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Local law enforcement escape national fatality statistics

Deaths in line of duty up 13 percent, according to report

POSTED: January 1, 2012 11:00 p.m.

In a year that saw a 13 percent increase in police fatalities across the nation, Hall County authorities escaped death and even serious injury in the line of duty.

Across the nation, 173 officers died in the line of duty, up from 153 the year before, according to numbers recently compiled by the National Law Enforcement Officers Memorial Fund. It's one of the deadliest years in recent history.

The nonprofit group also reported that 68 federal, state and local officers were killed by gunfire in 2011, a 15 percent increase from last year when 59 were killed. It marks the first time in 14 years that firearms fatalities were higher than traffic-related deaths. The data shows that 64 officers died in traffic accidents, down from the 71 killed in 2010.

"Officers, by virtue and the nature of the job, are always at risk," Hall County Sheriff's Office Maj. Woodrow Tripp wrote in an email to The Times.

Some calls are riskier than others, he added, but circumstances can always change, too.

The last instance of a Hall County deputy killed on duty was in October 2005 when deputy Tim White was killed in a wreck while responding to an emergency call.

The Gainesville Police Department has only had two officers killed in the line of duty in its history, and none since 1972.

Tripp credits the county's years without a fatality to increased training.

Deputies are required to go through several training scenarios, including the Firearms Training System that gives officers realistic scenarios to determine whether to shoot a target.

"These training scenarios are excellent and have aided officers in their judgment-making processes to react at a split second to use deadly force or an alternative," Tripp said. "What you do in training you do in reality."

In 2011, Hall County deputies were involved in a number of incidents in which their safety was at risk, Tripp said.

Those incidents include a deputy being struck by a car while directing traffic, SWAT officers responding to a gunman barricaded inside his home and a recent high-speed chase across multiple counties.

"The point is that no call is routine and that danger lurks at every turn, but the officer never can truly be at rest because events can change in a second or be a completely boring tour," Tripp said.

Craig Floyd, chairman of the memorial fund, blamed the rise in fatalities on budget cuts to public safety departments. He cited surveys by police groups that showed many cut back on training and delayed upgrading equipment, and referenced a Department of Justice report issued in October that said an estimated 10,000 police officers and sheriff's deputies have been laid off within the past year.

"I'm very troubled that these drastic budget cuts have put our officers at a grave risk," he said. "Our officers are facing a more brazen cold-blooded element and fighting a war on terror, and we're giving them less training and less equipment they need to do their jobs safely."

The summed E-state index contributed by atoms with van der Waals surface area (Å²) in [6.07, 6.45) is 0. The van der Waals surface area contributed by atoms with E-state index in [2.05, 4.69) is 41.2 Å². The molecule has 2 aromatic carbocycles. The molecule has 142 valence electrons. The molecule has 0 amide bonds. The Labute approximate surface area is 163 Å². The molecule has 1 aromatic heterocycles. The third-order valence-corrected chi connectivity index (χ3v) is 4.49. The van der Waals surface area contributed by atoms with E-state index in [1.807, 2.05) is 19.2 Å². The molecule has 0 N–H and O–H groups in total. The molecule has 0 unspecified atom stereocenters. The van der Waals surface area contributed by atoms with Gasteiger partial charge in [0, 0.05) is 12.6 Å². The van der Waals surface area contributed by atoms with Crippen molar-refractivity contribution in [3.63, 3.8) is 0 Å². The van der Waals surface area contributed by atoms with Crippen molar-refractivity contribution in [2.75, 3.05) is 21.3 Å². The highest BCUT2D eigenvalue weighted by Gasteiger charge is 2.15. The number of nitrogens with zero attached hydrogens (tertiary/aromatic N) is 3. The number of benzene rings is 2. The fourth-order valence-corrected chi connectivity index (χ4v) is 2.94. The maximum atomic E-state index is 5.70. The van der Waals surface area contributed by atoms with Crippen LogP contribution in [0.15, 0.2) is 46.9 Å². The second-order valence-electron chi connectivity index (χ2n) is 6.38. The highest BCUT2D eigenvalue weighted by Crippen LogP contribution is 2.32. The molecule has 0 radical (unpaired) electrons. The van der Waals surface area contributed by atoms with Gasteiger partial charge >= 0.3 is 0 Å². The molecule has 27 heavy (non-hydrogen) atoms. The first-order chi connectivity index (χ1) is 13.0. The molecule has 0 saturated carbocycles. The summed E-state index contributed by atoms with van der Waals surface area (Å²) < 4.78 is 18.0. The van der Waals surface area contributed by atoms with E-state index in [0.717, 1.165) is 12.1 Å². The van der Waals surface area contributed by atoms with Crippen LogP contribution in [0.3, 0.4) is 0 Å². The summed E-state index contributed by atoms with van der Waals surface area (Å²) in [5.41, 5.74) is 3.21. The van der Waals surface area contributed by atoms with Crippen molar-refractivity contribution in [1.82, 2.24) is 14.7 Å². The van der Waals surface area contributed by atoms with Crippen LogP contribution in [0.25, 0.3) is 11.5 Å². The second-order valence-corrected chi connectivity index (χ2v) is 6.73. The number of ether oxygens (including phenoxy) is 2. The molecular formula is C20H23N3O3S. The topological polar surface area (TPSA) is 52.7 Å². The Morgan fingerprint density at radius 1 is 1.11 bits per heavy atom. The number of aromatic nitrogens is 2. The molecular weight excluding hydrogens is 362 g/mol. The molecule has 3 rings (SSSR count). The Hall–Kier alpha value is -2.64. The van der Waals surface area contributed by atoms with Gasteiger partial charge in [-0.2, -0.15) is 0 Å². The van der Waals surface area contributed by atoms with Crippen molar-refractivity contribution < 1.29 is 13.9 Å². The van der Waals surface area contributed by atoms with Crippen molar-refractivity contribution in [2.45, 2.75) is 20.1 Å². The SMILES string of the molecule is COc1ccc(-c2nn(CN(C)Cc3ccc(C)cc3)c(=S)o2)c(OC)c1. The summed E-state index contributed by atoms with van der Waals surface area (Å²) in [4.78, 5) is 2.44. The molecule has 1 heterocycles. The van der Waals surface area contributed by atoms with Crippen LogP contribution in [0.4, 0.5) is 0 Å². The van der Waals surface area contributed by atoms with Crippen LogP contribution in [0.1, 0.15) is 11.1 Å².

While Hall County has certainly seen its share of budget cuts in the past year, the sheriff's office has still been able to maintain a fleet of vehicles as well as supply deputies with necessary safety equipment, Tripp said.

Earlier this year, the sheriff's office acquired an armored vehicle for its SWAT unit that has been used twice in hostile situations.

The vehicle decreases exposure of SWAT members to gunmen and officials believe it could have prevented a 2008 incident in which Sgt. Joe Groover was shot by a barricaded gunman during a standoff.

Other equipment that is commonplace in departments are bullet proof vests, bullet proof shields when entering suspicious buildings, Tasers, pepper spray and bean bag rounds fired from shotguns.

The glimmer of good news in the report was the falling number of traffic-related fatalities involving law enforcement officers, the lowest since 2005. Floyd said revamped policies adopted by some departments on police chases and a revived focus on road safety helped bring down the number of those deaths.

"It's perhaps the most preventable death for law enforcement," he said. "Better training and better awareness of the dangers of traffic safety will help to spare more police lives as we move forward."

There were 36 total Hall County deputies involved in wrecks while on duty in 2011. Of those, 15 were not at fault and 17 were at fault. Four of those accidents involved a deer running in front of the vehicle.

While on the radio and searching for an address at night, a deputy backed over a mailbox. Another incident involved a rookie officer responding to an accident with injuries when the officer drove too fast for conditions, rounded a curve and struck several vehicles.

"A common law enforcement phrase is that, ‘If you can't get to the call, you can't help the people that need it.' Slow down and get there," Tripp said. "As with any other job, maturity and experience grows with time."

Officers are required to train on pursuit driving at a state-recognized training facility. Police Officer Standards and Training requires a block of instruction on pursuit and hazardous driving, otherwise an officer can't obtain certification.

"Officers go through a slew of training each year," said Kevin Holbrook, public information officer for the Gainesville Police Department. "Along with the state-mandated training, officers go through training courses with the city."

Of course, no amount of training can eliminate the risk.

"Even with the addition of armored vehicles, nondeadly force equipment, bullet proof vests and helmets, at some point that officer has to interact with the person or persons involved in a crime," Tripp wrote.

Associated Press contributed to this report.

 



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